Dean turned disillusionment into an art form, and one can only wonder what this actor who liked to experiment would have done in the 1960s where experimentation was de rigueur. He died in a car crash at 24.
    Two other stars of "Rebel Without a Cause" also died young: Natalie Wood in a boating accident at 43 and Sal Mineo in a stabbing incident at 37.
    JUDY GARLAND – In a previous column, I sang the praises of Ms. Garland, whom I believe is the greatest entertainer in the history of showbiz when you consider her ability to sing, dance and act at the highest level, coupled with the quality of her work.
    Page 3 of 4 - She transitioned from child star in such classics as "The Wizard of Oz" to an adult star in such gems as "Meet Me in St. Louis" and "A Star is Born." She could act outside of musicals, too, earning an Oscar nomination for the courtroom drama "Judgment of Nuremberg."
    If only her social life were as successful as her life as a singer and an actress. In addition to making dubious matrimonial choices, Judy had a few issues. She died from a barbiturate overdose at 47.
    JEAN HARLOW – Before there was Marilyn Monroe, there was Harlow, the original blonde bombshell. While she certainly had no trouble demonstrating her sex appeal, she proved adept at comedy, especially in "Dinner at Eight." The conversation between her and Marie Dressler in one scene is priceless. Harlow almost bowls over Dressler by saying she’s reading a book, and goes on to say that the author believes that machinery is going to take over every profession. To which Dressler responds, "Oh my dear, that’s something you never need worry about."
    Harlow starred in six films with Clark Garble, arguably the best being "Red Dust." It would have been interesting to see how her career would have fared after the Motion Picture Production Code began cracking down on matters of a risqué nature. Harlow, who reportedly never wore underwear, was not subtle in her seductive overtures. "Would you be shocked if I changed into something more comfortable?" she asks in "Hell’s Angels."
    Like Garland, Harlow’s social life was a mess and her health was fragile, too. She died from cerebral edema, brought on by renal failure, at 26.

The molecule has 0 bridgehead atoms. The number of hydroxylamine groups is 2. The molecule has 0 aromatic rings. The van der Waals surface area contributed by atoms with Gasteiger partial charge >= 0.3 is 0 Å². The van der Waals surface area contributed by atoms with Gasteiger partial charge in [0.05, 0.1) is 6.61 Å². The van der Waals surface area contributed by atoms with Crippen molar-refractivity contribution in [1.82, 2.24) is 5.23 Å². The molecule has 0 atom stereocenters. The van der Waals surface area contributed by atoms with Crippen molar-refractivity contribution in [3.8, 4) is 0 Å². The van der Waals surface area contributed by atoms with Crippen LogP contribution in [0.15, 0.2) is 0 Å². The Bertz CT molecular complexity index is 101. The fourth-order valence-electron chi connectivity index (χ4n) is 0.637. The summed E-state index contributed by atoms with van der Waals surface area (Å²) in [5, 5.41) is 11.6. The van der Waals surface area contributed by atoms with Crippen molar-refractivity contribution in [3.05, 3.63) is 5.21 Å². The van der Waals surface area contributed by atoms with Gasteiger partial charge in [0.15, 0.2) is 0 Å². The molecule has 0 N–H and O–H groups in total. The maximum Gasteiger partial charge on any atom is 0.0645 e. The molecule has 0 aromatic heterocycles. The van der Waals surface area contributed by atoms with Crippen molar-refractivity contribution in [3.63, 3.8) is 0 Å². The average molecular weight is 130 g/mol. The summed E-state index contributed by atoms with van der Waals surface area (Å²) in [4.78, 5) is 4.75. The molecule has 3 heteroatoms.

BRUCE LEE – Fans of martial arts film can thank Mr. Lee for helping to popularize the genre in the United States. He was influential, inspirational and he could really kick butt. For Asian actors, his heroic exploits represent a marked improvement from the detective Charlie Chan, who was played by a Swede (Warner Oland) and then an American (Sidney Toler).
    Lee could not only shred his foes like bok choy, he could act and he staged the combats in such landmark films as "Enter the Dragon." He was the ultimate action star.
    Lee died from a cerebral edema caused by an allergic reaction to a pain medication at 32.
    Tragedy followed the Lee family as his son, Brandon, died from a gunshot wound after an accidental shooting on the set of "The Crow." He was 28.
    CAROLE LOMBARD – One of the fabulous screwball comedic actresses of all time, even better than Paris Hilton. Just checking to see if you were paying attention.
    For "My Man Godfrey" alone Lombard deserves a star on the Hollywood Walk of Fame. She was equally wondrous in "Twentieth Century" and "To Be Or Not to Be."
    Page 4 of 4 - If you want to play six degrees of separation, William Powell, Lombard’s co-star in "My Man Godfrey" was married to Harlow and Lombard. And Gable, who starred in movies with Harlow, was later married to Lombard.
    The actress died in an aircraft crash while returning from a World War II war bond tour. She was 33.
    MARILYN MONROE – Icon of icons. She certainly wasn’t the greatest actress of her generation, but she definitely was the most famous. Yes, she parlayed her beauty into a career, but she was much more than a dumb blonde. She could act and sing – a little – and when you consider her less than ideal childhood, it’s amazing she rose as far as she did.
    "Bus Stop," "The Seven Year Itch" and "Some Like It Hot" make for an impressive resume, and all you have to do is hear Elton John’s "Goodbye, Norma Jean," to feel the attraction that went beyond bra size and the sense of loss experienced by the faithful for a woman more sinned against than sinning, to borrow another line from Bill Shakespeare.
    She died of a barbiturate overdose at 36.
    RIVER PHOENIX – When you’re as charismatic at 16 as Phoenix was for "Stand By Me," you have It. And Phoenix had It. His acting talent was boundless, as he displayed in such movies as "Running on Empty" and "My Private Idaho."
    It boggles the mind to imagine River and his brother Joaquin, who also has IT, starring in films together. The Barrymores would have had competition.
    River Phoenix died of drug-induced heart failure at 23.
    Contact Bob at 508-626-4409 or at rtremblay@wickedlocal.com.